Consciousness as the Art of Connecting
240 pp., 7 x 9 in,
- Published: September 27, 1999
- Published: August 24, 2001
A groundbreaking book exploring the discovery of sameness in otherness.
Recuperating a topic once central to philosophy, theology, rhetoric, and aesthetics, this groundbreaking book explores the discovery of sameness in otherness. Analogy poses an intriguingly ancient and modern conundrum. How, in the face of cultural diversity, can a unique someone or something be perceived as like what it is not? This book is for anyone puzzled by why today, as Barbara Maria Stafford claims, "we possess no language for talking about resemblance, only an exaggerated awareness of difference." Well-designed images, Stafford argues, reveal the mind's intuitive leaps to connect known with unknown experience.
The first of four wide-ranging chapters paints a challenging overview of several pressing contemporary issues. Cloning, legal controversies about social inequity, identity politics, electronic copying, and the mimicry of virtual reality expose the need for a nuanced theory of similitude. The second examines the historical tug-of-war between analogy and allegory, or disanalogy. Stafford provocatively suggests that, since the Romantic Era, we have been living in polarizingly allegorical times. The third roots this divisiveness within the momentous shift from a magical universe, modeled on sexual bonds, to an engineered world built of discrete automated units. Finally, recent developments in computational brain research notwithstanding, major phenomenological questions about memory, emotion, intelligence, and awareness beckon. In the fourth chapter, Stafford intervenes in the consciousness debates to propose a humanistic cognitive science with bridging/analogy at its artful core.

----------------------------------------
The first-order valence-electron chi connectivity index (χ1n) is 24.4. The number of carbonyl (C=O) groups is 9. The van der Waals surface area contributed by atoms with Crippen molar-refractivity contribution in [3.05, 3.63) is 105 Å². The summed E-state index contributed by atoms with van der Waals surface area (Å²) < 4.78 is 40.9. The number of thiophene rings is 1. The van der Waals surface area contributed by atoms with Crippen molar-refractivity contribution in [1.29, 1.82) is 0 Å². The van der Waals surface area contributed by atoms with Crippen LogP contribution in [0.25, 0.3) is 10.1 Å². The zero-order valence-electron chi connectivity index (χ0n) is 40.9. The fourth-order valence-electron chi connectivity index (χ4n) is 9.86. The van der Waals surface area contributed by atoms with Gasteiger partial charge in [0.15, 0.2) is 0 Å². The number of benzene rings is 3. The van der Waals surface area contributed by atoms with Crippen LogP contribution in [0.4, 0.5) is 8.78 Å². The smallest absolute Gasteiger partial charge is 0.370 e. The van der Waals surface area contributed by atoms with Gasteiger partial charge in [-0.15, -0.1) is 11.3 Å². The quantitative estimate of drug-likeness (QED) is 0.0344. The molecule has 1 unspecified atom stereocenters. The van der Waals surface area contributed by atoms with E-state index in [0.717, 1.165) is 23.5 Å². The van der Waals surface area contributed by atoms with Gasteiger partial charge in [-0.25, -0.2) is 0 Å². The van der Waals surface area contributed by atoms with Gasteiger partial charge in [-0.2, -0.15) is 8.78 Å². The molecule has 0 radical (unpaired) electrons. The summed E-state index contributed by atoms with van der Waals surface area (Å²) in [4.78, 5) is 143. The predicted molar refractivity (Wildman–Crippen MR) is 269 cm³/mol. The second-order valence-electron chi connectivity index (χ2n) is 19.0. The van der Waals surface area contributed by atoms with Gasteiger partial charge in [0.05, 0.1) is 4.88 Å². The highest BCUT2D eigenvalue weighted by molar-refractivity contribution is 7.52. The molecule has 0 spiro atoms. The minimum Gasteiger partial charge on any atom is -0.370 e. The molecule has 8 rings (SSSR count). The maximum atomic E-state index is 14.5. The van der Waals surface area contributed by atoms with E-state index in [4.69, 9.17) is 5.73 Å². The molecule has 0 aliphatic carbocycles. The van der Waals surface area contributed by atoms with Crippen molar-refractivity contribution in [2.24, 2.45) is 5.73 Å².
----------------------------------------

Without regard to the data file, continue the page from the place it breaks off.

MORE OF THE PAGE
In Visual Analogy, Barbara Stafford argues that contemporary culture, with its increasing awareness of diversity, desperately needs a rhetoric that can find simluarities across difference, a rhetoric she locates in analogy. Richly illustrated and trenchantly argued, Visual Analogy re-invigorates the ancient trope of analogy and establishes its continuing relevance for postmodern thought.
N. Katherine Hayles, Professor of English, University of California
A generous and wonderfully wide-ranging account of how, by restoring the visual to its rightful place in our thinking, we can approach a fuller sense of our humanity. Artists in all disciplines should be grateful to Stafford for the grace and authority she brings to such a crucial project. She is, in the fullest sense of the word, a mediator—between iconophones and iconophiles, artists and critics, words and visions—making much-needed connections in an intellectual environment that appears all too often committed only to enforcing divisions.
James Schamus, School of the Arts, Columbia University, and producer/screenwriter, The Ice Storm and Ride with the Devil
This innovative history makes it possible to imagine the coming epoch of holistic multimedia in which analogy plays the role that allegory played in postmodernism.
Gregory L. Ulmer, Professor of English and Media Studies, University of Florida